Eric Samuels didn’t expect to be here, but if it is a stable position he’ll gladly accept that role.
After four spring practices, the Vanderbilt junior has solidified a spot in the rotation for safety. If he stays there when the fall rolls around, it will be Samuels’ fourth different position.
He was recruited out of Eustis, Fla. as a defensive back. But last season he moved from defensive back to running back and even returned kickoffs.
Now, he finds himself back on the defensive side, roaming around in the open field.
“It is not completely how I wanted it to be,” he said after Thursday night’s practice. “But stuff happens so whatever I have to do get on the field and help my team out is what I am going to do. When they first told me, I was kind of mad about the decision. But then I thought to myself, just go out there and work hard and know I am going to get some playing time anyways. So just go work hard and do what I have to do to get on the field.”
A big reason why Samuels has shifted around from position to position is his versatility. At 6-foot and 200 pounds, he has the physique to multi-task.
“He is the type of athlete and has got the body-type that we think we can use in a lot of different places,” Vanderbilt’s first-year coach James Franklin said. “He has done well [this spring]. He is a big, physical, athletic kid so he can play a lot of different positions. That is the same reason why we were able to play him running back last year, corner and wide receiver. He can do a lot of things.”
He jumped over to the offense last fall to help an injury depleted backfield. He was used sparingly but rushed for 43 yards on 10 carries. He also averaged 20.3 yards as a kickoff returner. But he made his biggest impact on defense, recording 27 tackles, with 15 being solo.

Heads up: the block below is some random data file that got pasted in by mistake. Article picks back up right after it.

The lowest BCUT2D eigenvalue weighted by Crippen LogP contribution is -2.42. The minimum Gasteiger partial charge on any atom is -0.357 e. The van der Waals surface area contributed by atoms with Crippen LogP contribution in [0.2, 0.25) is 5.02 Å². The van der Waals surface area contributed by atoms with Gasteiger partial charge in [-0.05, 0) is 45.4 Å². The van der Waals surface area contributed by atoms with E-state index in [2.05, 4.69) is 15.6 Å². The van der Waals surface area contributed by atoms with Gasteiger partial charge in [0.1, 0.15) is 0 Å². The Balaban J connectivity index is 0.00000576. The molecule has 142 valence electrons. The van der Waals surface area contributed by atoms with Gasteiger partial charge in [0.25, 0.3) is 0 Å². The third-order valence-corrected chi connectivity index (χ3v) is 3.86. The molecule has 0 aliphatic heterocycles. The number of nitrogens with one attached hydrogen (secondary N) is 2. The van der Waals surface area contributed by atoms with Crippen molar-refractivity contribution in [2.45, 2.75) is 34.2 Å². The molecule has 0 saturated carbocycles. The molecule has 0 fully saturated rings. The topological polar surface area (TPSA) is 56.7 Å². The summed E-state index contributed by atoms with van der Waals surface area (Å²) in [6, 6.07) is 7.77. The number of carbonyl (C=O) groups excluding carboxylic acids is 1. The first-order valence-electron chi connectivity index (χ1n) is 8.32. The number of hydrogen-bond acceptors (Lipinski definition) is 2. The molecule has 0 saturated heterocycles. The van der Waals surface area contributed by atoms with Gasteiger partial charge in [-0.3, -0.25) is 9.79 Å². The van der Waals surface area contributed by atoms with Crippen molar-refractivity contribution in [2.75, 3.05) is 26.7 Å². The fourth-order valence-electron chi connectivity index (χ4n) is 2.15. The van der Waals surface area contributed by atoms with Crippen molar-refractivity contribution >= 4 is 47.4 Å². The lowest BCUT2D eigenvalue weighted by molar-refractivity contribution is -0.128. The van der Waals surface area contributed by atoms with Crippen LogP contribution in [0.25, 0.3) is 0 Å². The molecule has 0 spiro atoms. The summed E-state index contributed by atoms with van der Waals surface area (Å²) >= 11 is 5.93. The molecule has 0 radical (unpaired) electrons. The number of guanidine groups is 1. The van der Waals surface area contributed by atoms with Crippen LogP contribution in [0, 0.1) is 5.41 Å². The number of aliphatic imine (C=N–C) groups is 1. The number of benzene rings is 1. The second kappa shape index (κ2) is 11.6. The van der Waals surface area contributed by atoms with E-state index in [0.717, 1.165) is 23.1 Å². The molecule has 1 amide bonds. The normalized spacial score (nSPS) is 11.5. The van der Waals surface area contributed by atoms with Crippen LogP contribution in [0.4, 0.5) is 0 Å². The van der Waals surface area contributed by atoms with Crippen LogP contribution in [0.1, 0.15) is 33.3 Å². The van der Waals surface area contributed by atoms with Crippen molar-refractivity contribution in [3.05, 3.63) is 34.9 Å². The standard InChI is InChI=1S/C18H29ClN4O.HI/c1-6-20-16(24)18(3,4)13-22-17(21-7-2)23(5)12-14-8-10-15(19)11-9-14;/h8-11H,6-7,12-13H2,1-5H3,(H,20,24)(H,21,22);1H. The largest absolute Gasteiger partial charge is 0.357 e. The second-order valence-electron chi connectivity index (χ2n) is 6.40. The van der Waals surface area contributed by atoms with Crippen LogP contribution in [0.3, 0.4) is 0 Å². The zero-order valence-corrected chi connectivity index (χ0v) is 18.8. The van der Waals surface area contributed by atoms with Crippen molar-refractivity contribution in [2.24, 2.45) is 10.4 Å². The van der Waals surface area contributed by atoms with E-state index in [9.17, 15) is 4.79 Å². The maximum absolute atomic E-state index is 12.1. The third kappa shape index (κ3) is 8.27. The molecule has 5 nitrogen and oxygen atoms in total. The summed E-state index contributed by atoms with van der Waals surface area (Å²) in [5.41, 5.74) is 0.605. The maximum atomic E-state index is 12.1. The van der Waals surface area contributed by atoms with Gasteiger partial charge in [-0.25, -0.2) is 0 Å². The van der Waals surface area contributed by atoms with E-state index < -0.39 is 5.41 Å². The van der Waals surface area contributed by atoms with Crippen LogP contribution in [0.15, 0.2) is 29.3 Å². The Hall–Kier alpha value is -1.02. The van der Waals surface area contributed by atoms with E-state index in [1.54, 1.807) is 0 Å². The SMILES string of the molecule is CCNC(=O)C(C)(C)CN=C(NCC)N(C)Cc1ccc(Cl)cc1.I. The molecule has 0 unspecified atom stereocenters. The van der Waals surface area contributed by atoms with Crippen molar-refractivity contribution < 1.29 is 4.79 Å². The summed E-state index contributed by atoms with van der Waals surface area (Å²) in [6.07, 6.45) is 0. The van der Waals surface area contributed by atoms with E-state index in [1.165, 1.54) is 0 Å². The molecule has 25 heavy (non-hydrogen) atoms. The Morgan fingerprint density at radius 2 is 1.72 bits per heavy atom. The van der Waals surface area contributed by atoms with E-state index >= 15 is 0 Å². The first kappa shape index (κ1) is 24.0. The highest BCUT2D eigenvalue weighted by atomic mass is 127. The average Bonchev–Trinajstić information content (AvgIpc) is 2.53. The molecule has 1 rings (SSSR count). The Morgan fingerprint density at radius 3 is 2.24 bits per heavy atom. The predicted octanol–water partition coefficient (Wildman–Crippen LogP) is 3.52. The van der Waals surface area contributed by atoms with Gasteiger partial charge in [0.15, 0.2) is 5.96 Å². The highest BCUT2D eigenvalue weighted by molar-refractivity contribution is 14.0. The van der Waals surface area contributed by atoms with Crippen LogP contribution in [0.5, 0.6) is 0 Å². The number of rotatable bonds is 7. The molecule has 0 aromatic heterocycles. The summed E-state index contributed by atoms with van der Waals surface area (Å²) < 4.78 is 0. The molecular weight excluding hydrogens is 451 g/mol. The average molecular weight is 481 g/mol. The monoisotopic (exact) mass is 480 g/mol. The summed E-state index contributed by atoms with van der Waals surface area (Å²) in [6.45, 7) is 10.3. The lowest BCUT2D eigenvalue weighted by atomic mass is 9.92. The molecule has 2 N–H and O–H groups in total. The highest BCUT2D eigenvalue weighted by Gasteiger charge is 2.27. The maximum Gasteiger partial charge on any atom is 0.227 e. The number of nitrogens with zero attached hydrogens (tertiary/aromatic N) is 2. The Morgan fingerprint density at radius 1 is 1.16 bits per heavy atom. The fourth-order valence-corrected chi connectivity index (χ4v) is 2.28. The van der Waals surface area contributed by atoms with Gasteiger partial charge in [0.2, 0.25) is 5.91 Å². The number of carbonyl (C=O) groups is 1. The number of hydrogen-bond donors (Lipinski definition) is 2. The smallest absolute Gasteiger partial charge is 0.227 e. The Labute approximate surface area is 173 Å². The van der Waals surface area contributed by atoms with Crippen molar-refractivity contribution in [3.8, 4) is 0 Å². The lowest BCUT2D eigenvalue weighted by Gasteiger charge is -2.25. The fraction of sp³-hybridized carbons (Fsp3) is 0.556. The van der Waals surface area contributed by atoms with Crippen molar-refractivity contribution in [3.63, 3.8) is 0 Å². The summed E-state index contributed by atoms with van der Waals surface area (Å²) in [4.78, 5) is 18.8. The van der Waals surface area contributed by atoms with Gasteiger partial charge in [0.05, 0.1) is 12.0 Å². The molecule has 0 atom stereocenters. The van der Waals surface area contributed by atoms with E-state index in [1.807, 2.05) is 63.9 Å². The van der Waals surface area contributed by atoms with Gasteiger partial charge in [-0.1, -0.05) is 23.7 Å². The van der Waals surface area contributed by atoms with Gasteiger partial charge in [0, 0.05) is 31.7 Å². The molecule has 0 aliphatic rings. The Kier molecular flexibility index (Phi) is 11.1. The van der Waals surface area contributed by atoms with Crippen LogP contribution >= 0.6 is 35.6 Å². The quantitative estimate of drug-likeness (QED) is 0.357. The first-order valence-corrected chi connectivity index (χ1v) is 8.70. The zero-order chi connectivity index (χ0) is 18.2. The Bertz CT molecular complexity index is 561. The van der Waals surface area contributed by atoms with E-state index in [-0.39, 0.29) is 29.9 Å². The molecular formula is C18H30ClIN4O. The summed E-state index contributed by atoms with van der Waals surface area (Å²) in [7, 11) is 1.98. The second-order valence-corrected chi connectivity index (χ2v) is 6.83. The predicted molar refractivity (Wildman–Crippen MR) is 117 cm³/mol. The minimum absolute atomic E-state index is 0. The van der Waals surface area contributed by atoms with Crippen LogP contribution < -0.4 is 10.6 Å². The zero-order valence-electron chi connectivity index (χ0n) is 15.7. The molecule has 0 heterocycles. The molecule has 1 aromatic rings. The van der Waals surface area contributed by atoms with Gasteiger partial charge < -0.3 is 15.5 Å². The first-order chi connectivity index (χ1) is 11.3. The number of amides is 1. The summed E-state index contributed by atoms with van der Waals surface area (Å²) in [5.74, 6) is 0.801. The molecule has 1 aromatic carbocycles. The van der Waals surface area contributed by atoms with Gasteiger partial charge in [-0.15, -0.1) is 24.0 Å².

“I’m not trying to be cocky or anything but I feel like I have a little bit of everything,” Samuels said. “I got a little bit of speed, instincts. Transitioning from cornerback to safety, that helps. So I can come down and play tight ends. ... That makes it a little better too.”
Samuels, however, admits it hasn’t been an easy transition, one that has come with a lot of studying, especially since there is a new regime of coaches with new schemes.
Still, he is willing to hit the playbook if it means he’ll be able to sink his feet into some solid ground.
“It is just a whole bunch of new material we have to learn. It is just getting down the basic concepts. It is really simple, though. It is a lot simpler than last year,” he said. “I have to be in my playbook a lot more, on top of all my schoolwork, but I love the game of football so whatever to do get on the field and help my team out that is what I am going to do.”
• Vanderbilt’s practice at 10:15 a.m. on Saturday at Vanderbilt Stadium will be just one of two sessions open to the public this spring. The other will be on April 17, when the Commodores host the Black and Gold Spring Game.
• A full officiating crew was at practice for the first time this spring.
“We are just getting their input in terms of things we are doing well and things we need to improve on; making sure our hand placement on the offensive line is in the right place, our alignments and things like that,” Franklin said. “We are just trying to emphasize doing the right things in terms of penalties and that kind of stuff. We are going to try to get them out there as much as we possibly can. Obviously, they will be here for the scrimmage on Saturday.”
• Former Vanderbilt head coach Bobby Johnson attended practice on Thursday. Johnson retired last July. His top assistant and offensive line coach, Robbie Caldwell, succeeded him and resigned at the conclusion of the season last fall.